Joshua trees vandalized in national parks during the shutdown may take hundreds of years to recover
After 35 days, the government shutdown finally ended and the U.S. government reopened. But that certainly doesn’t mean things immediately went back to normal. While furloughed federal workers returned to their jobs, many of them are still facing financial hardship after five weeks of forced time off work. Personnel who were required to work during the shutdown don’t know when they’ll receive pay for those hours and days. And in Joshua Tree National Park, where vandals caused significant damage, it could be literally hundreds of years before damaged Joshua trees are back to normal.
National Parks, which are a true gem in the United States, were one aspect of the government that was hit hard by the shutdown. Parks operated with skeleton crews, leaving them open to trash accumulation and vandalism without the watchful eyes of park rangers to protect the wild and untouched wilderness areas. Volunteers did what they could to help, but the National Parks system was no match for inconsiderate visitors with no staff to clean up after them.
Some of the worst damage occurred in California’s Joshua Tree national park, where vandals broke down gates, created new roads by driving off road in protected areas, and in some places, cut down or drove over the majestic Joshua trees that give the park its name. Now that the government is reopened, that damage is being fully assessed. The prognosis is not good.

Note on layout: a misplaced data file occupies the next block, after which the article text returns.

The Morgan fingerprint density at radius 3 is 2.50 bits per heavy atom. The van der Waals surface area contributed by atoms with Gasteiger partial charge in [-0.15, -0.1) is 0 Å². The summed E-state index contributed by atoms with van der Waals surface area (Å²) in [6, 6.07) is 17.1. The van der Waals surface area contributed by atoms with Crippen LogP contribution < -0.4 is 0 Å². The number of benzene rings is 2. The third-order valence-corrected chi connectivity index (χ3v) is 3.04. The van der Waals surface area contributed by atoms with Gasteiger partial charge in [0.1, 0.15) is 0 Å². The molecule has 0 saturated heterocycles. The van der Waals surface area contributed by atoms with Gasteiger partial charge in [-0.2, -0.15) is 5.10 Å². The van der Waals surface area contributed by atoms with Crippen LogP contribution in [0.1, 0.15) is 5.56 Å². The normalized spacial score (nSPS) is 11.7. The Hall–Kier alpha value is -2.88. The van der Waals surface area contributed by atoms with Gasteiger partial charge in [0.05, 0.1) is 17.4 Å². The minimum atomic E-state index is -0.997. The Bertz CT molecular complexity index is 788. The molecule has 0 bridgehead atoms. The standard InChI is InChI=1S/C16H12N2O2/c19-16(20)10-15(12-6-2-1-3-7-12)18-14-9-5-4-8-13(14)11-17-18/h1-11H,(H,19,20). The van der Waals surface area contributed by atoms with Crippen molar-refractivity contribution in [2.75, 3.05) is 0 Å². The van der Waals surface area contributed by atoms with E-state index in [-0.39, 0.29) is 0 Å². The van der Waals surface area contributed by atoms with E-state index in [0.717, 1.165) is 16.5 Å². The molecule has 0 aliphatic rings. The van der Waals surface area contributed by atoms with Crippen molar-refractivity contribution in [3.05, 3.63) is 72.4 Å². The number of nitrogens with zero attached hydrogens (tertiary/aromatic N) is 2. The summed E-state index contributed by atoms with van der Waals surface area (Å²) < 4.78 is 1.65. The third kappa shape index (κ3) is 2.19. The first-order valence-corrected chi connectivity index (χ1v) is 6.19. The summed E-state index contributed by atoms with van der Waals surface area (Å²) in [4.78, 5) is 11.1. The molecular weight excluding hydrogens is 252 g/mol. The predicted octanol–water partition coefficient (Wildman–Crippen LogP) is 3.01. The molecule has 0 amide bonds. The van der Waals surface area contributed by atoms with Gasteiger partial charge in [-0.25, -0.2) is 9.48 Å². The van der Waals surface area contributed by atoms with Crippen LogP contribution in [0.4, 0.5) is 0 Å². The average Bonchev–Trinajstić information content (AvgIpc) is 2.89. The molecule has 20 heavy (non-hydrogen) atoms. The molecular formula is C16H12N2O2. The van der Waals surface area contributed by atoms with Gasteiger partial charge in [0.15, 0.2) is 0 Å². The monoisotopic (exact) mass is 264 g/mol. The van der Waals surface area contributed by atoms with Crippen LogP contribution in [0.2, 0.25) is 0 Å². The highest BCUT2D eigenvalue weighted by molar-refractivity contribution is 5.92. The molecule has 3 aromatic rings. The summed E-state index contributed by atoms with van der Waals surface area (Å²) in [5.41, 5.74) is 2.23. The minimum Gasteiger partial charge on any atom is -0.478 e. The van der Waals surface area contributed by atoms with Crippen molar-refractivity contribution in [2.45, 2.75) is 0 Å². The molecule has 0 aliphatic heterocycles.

During the shutdown, with Joshua Tree National Park open but no staff on duty, visitors cut down Joshua trees so they could drive into sensitive areas where vehicles are banned.
— John Upton (@johnupton) January 10, 2019
“Because these trees are so big and they grow so slowly, it can take hundreds of years for a tree to mature,” John Lauretig, a former park ranger who now runs the nonprofit Friends of Joshua Tree, told the New York Times. “We say they grow an inch a year, and in a wet year it might grow five inches or a foot but in a dry year it might not grow at all.”
“It was just a few vandals or people acting out of ignorance that caused these problems,” he said of the broken trees. “Hopefully it’s not malice. Maybe they just didn’t see them.”
Curt Sauer, who worked as Joshua Tree’s park superintendent before retiring in 2010, agreed with Lauretig’s assessment.
“What’s happened to our park in the last 34 days is irreparable for the next 200 to 300 years,” he told a crowd at a rally outside the park on Saturday.
It’s hard to estimate the age of the Joshua trees that were destroyed. “They’re yucca plants, so they don’t grow with rings, like a tree, so you can’t count their age that way,” Lauretig explains. “All we can do is make estimates.”
Height is most often used to determine the approximate age of the trees, but it’s an inexact science since growth is so dependent on the amount of water the trees have received. They can also experience growth spurts when they’re younger, followed by years of slow growth or no growth at all. The Joshua trees that were toppled by vandals during the shutdown were mature trees, meaning they may have been up to 150 years old.
While the long government shutdown was disastrous in countless ways, this is one of the most heartbreaking things we’ll remember about it for years to come. Our government protects our national parks for good reason, and allowing them to be destroyed like this is an awful legacy for this administration to leave.